Class Notes (836,267)
Canada (509,734)
Physiology (1,062)

Endocrine System.doc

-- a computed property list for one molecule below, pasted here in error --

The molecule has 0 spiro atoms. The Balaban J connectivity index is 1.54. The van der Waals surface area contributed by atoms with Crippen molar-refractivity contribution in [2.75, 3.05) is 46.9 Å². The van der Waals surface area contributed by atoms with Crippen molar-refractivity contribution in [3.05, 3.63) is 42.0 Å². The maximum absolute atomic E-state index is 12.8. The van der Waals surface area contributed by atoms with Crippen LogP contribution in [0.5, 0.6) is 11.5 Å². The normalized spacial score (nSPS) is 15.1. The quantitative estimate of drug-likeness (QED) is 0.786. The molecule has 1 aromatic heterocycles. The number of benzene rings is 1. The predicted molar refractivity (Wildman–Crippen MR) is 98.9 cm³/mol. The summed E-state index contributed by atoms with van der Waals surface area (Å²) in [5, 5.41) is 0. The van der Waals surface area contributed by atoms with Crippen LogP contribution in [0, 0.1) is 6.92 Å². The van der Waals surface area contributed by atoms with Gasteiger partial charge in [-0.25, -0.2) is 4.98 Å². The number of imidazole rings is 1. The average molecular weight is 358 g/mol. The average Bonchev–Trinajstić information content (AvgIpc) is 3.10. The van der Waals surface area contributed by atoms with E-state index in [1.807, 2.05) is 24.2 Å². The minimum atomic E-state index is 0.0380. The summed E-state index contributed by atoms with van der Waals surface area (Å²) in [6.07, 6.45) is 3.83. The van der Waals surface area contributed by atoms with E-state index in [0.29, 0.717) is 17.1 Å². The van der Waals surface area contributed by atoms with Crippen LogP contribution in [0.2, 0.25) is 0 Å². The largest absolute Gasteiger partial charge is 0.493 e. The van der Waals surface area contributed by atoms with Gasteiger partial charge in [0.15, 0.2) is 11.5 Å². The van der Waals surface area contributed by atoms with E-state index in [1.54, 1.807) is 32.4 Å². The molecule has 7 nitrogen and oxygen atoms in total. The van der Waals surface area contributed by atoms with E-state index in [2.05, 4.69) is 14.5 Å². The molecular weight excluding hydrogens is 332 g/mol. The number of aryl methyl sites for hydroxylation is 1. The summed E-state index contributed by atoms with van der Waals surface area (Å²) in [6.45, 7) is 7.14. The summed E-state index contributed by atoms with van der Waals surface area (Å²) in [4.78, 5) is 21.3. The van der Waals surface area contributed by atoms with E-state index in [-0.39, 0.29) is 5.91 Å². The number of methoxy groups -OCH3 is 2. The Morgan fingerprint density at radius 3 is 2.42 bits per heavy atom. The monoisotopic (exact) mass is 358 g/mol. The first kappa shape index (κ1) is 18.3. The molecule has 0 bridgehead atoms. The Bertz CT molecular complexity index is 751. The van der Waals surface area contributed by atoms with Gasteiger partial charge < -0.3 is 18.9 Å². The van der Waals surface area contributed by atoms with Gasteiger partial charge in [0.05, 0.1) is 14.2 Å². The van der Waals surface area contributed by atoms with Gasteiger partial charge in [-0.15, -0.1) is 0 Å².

9 Pages
Unlock Document

Physiology 2130
Sarah Mc Lean